Recent Problems in Evolution - 2003

Table of Contents

Stick insects evolved and lost wings at least four times

Evolutionists have assumed that wings evolved only once in insects. Evolutionary theory states that once an evolutionary trait is lost, its genetic code will rapidly degenerate, since there is no longer selective pressure to prevent Having a harmful of bad effect.deleterious Permanent structural alterations in DNA, consisting of either substitutions, insertions or deletions of nucleotide bases.mutations to the gene(s) which encode the trait. A newly published study brings this idea into question, since it suggests that wings appeared and disappeared in phasmids (stick insects) at least four times. Since the study covered only 14 of the 19 known sub-families of phasmids, it is possible that wings reappeared even more times.

Evolutionists attempt to explain this unusual data through the turning off of the master control genes that direct the development of both wings and legs. However, the study failed to show that the development of wings was completely (or even partly) controlled by the same genes that control the development of legs. Until that is shown, the evolutionary explanation is pure speculation. The existence of even one gene that codes exclusively for any part of wing development or structure would invalidate the evolutionary explanation, since its destruction through random A permanent structural alteration in DNA, consisting of either a substitution, insertion or deletion of nucleotide bases.mutation would be virtually guaranteed during the millions of years between the appearance of the different species of phasmids.

Whiting, M.F., S. Bradler, and T. Maxwell. 2003. Loss and recovery of wings in stick insects Nature 421, 264�267.

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Vital function found for mammalian A sequence of DNA that is very similar to a normal gene but that has been altered so it is not expressed.pseudogene

Sequence of DNA that are very similar to normal genes but that has been altered so they are not expressed.Pseudogenes are regions of DNA that does not carry the information necessary to make a protein.non-coding Deoxyribonucleic acid: the chemical inside the nucleus of a cell that carries the genetic instructions for making living organisms.DNA ( Deoxyribonucleic acid: the chemical inside the nucleus of a cell that carries the genetic instructions for making living organisms.DNA that does not code for functional An organic compound made of amino acids arranged in a linear chain, joined together by peptide bonds between the carboxyl and amino groups of the adjacent amino acid residues.protein) that have been apparently duplicated from functional genes. In an article on this site, I had speculated a couple years ago that Sequence of DNA that are very similar to normal genes but that has been altered so they are not expressed.pseudogenesmight be involved in some kind of gene regulatory function. However, until last month, no function had been found for any A sequence of DNA that is very similar to a normal gene but that has been altered so it is not expressed.pseudogene. But, in an extreme case of serendipity, investigators had inadvertently inserted their target gene into a mouse A sequence of DNA that is very similar to a normal gene but that has been altered so it is not expressed.pseudogene. They wouldn't have known that they had done this except that 80% of the mice from that one line died of multi-organ failure. Instead of discarding the "bad" line of mice, the scientists investigated to find out why the mice had died. What they found was that the mouse A sequence of DNA that is very similar to a normal gene but that has been altered so it is not expressed.pseudogene was regulating the expression of its corresponding functional gene. Not only did the A sequence of DNA that is very similar to a normal gene but that has been altered so it is not expressed.pseudogene serve a function - it was required for the survival of the mice! Alas, the last the of the evolutionists' "junk" Deoxyribonucleic acid: the chemical inside the nucleus of a cell that carries the genetic instructions for making living organisms.DNA has been shown to be functional.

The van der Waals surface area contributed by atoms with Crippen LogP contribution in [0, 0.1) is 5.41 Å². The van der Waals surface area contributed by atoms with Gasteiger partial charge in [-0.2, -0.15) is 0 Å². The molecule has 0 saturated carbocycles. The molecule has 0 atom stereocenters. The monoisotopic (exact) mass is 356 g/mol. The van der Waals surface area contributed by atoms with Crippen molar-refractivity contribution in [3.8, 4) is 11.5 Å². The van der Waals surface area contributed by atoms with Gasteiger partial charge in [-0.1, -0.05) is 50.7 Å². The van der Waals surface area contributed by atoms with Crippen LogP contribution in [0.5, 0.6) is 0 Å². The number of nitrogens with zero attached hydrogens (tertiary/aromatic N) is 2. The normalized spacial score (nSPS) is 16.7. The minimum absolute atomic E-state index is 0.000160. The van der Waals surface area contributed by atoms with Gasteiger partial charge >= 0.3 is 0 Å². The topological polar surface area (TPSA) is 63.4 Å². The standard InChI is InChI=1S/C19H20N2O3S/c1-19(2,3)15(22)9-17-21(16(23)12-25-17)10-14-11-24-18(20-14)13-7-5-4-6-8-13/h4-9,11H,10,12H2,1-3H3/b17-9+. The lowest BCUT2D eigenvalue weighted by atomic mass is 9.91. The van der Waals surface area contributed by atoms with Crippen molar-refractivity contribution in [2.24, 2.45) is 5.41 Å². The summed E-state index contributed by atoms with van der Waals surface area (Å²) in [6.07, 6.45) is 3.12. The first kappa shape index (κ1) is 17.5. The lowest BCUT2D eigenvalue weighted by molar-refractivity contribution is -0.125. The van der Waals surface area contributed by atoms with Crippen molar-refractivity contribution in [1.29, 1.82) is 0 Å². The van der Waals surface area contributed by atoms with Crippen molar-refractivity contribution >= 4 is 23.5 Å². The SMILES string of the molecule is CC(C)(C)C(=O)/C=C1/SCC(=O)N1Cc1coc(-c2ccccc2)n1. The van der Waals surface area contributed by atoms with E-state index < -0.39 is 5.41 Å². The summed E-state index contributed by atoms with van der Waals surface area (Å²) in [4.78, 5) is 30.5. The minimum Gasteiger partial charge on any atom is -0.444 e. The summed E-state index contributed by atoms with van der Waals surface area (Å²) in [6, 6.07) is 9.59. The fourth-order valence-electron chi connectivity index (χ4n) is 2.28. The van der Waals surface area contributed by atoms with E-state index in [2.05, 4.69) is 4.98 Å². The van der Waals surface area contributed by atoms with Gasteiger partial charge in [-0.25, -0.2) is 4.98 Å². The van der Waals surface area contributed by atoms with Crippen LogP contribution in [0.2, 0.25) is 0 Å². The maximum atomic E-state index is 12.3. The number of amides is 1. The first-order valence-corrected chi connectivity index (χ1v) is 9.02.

Hirotsune, S., Yoshida, N., Chen, A., Garrett, L., Sugiyama, F., Takahashi, S., Yagami, K., Wynshaw-Boris, A., and Yoshiki, A. 2003. An expressed A sequence of DNA that is very similar to a normal gene but that has been altered so it is not expressed.pseudogene regulates the messenger- Ribonucleic acid: a chemical that directs the manufacture of proteins and sometimes codes for the genetic material within certain organisms.RNA stability of its homologous coding gene. Nature 423:  91-96.

Lee, J. T. 2003. Molecular biology: Complicity of gene and A sequence of DNA that is very similar to a normal gene but that has been altered so it is not expressed.pseudogene [News and Views] Nature 423: 26-28.